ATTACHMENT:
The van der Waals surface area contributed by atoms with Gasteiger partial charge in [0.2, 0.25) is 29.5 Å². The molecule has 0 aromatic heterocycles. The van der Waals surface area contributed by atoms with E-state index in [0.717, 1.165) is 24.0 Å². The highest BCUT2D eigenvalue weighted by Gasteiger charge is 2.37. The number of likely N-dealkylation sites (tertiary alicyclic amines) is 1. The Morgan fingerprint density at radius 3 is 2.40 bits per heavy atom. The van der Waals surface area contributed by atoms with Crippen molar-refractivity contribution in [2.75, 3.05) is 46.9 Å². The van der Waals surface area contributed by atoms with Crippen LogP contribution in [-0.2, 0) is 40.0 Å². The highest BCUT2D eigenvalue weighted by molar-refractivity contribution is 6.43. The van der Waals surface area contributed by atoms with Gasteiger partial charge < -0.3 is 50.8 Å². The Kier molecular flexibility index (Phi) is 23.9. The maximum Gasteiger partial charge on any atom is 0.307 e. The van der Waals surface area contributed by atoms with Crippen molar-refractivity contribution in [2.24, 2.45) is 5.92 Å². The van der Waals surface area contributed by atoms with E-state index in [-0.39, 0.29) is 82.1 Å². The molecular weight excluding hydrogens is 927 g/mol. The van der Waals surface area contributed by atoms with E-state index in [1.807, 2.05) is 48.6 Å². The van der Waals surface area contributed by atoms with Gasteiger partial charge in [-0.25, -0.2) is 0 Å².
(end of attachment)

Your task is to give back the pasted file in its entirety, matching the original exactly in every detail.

The van der Waals surface area contributed by atoms with Gasteiger partial charge in [0.2, 0.25) is 29.5 Å². The molecule has 0 aromatic heterocycles. The van der Waals surface area contributed by atoms with E-state index in [0.717, 1.165) is 24.0 Å². The highest BCUT2D eigenvalue weighted by Gasteiger charge is 2.37. The number of likely N-dealkylation sites (tertiary alicyclic amines) is 1. The Morgan fingerprint density at radius 3 is 2.40 bits per heavy atom. The van der Waals surface area contributed by atoms with Crippen molar-refractivity contribution in [2.75, 3.05) is 46.9 Å². The van der Waals surface area contributed by atoms with Crippen LogP contribution in [-0.2, 0) is 40.0 Å². The highest BCUT2D eigenvalue weighted by molar-refractivity contribution is 6.43. The van der Waals surface area contributed by atoms with Gasteiger partial charge < -0.3 is 50.8 Å². The Kier molecular flexibility index (Phi) is 23.9. The maximum Gasteiger partial charge on any atom is 0.307 e. The van der Waals surface area contributed by atoms with Crippen molar-refractivity contribution in [2.24, 2.45) is 5.92 Å². The van der Waals surface area contributed by atoms with E-state index in [-0.39, 0.29) is 82.1 Å². The molecular weight excluding hydrogens is 927 g/mol. The van der Waals surface area contributed by atoms with E-state index in [1.807, 2.05) is 48.6 Å². The van der Waals surface area contributed by atoms with Gasteiger partial charge in [-0.25, -0.2) is 0 Å².